Wed, Dec 09, 2009 - Page 3 News List

Taiwan may raise wages for Chinese crew on local fishing vessels

STAFF WRITER, WITH CNA

Taiwan may raise wages for Chinese crew working on Taiwanese fishing boats before the fourth round of cross-strait talks to secure China’s help in streamlining the system used to hire such workers, a fishing official said yesterday.

The anonymous official from the Fisheries Agency said the decision may be made today, when Kao Koong-lian (高孔廉), vice chairman of the Straits Exchange Foundation (SEF), meets Chinese officials in China’s Fujian Province to finalize the details of the fourth round of talks between Taiwan and China.

The negotiations will be conducted by SEF Chairman Chiang Pin-kung (江丙坤) and his Chinese counterpart Chen Yunlin (陳雲林) in Taichung later this month.

Fisheries Agency chief James Sha (沙志一), who will take part in the preparatory meeting along with Kao, is expected to broach the matter with Chinese officials, the official said.

Taiwan could propose to raise the monthly wage of Chinese crew from NT$12,000 to NT$14,000 per month, still under Taiwan’s minimum monthly wage of NT$17,280.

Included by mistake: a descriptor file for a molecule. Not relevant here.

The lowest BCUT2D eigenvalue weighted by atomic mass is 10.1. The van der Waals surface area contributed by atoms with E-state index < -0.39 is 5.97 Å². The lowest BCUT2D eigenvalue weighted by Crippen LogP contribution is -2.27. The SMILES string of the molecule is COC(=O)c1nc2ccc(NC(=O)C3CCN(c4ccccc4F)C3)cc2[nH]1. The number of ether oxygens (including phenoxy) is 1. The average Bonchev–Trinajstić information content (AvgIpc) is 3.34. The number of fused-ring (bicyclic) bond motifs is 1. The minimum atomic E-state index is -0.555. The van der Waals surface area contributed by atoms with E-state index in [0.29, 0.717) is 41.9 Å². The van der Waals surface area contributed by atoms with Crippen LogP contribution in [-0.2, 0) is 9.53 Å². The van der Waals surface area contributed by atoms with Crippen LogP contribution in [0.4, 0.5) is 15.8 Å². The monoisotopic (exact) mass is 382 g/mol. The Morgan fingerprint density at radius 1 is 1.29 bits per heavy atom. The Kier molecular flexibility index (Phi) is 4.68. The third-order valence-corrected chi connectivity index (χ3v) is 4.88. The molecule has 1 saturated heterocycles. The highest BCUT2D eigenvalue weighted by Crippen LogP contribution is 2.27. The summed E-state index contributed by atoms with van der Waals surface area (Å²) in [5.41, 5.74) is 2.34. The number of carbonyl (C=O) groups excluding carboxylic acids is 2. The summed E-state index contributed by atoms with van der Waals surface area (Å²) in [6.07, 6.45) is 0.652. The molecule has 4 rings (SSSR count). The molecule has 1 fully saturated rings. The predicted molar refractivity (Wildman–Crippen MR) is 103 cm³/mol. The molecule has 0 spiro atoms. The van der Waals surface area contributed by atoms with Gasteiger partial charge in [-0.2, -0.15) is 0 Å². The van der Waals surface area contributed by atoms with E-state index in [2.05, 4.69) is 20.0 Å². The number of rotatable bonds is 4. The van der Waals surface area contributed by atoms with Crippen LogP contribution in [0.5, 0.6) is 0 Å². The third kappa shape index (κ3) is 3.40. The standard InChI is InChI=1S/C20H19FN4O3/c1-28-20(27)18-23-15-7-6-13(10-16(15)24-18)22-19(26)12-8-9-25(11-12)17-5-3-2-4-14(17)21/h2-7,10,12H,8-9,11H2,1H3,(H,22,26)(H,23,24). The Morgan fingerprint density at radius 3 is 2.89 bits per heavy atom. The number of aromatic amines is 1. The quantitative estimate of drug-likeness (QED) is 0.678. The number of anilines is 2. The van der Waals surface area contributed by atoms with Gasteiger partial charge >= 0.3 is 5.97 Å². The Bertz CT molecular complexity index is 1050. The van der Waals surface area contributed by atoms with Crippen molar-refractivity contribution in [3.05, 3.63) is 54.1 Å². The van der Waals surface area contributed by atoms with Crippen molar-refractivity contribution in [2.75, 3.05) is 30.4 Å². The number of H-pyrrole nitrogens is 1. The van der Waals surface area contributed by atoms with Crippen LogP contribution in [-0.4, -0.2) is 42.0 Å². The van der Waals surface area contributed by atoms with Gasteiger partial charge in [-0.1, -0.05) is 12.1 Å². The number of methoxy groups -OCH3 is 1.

The figure would be higher than the NT$12,000 typically paid to Indonesian crew and the NT$13,000 paid to Filipino crew, the official said.

There are 4,669 Chinese crew on Taiwanese near-shore fishing vessels, compared with 4,485 from other foreign countries, and 12,000 to 13,000 Chinese on Taiwanese deep-sea fishing vessels, which accounts for 40 percent to 45 percent of foreign workers on those ships.

Taiwan has asked for Chinese cooperation in streamlining the system to employ Chinese nationals on Taiwanese fishing boats. In exchange, China asked that Taiwan raise the wages for Chinese.

Under the revamped system, Taiwanese fishing boat owners would be able to recruit crew through Chinese associations set up by state-run companies rather than through brokers.

The associations in turn would keep information on potential workers, including their ID numbers, photos and proof of training, the official said.

Kao and his delegation will also work out an agreement with Chinese officials to standardize inspections and quarantine for agricultural products, a source close to the negotiations said.

The source said Taiwan wants to set up an official channel of communication with China to keep each other informed on regulations and be able to ask Chinese officials any questions as they arise.

Taiwan may also ask Chinese authorities to expand their standards on pesticide residues during the meeting.

China has standards for 161 agricultural chemicals — compared with 657 in Taiwan. Substances not covered by the standards are banned altogether, which limits Taiwanese exports to China despite their high quality, the source said.

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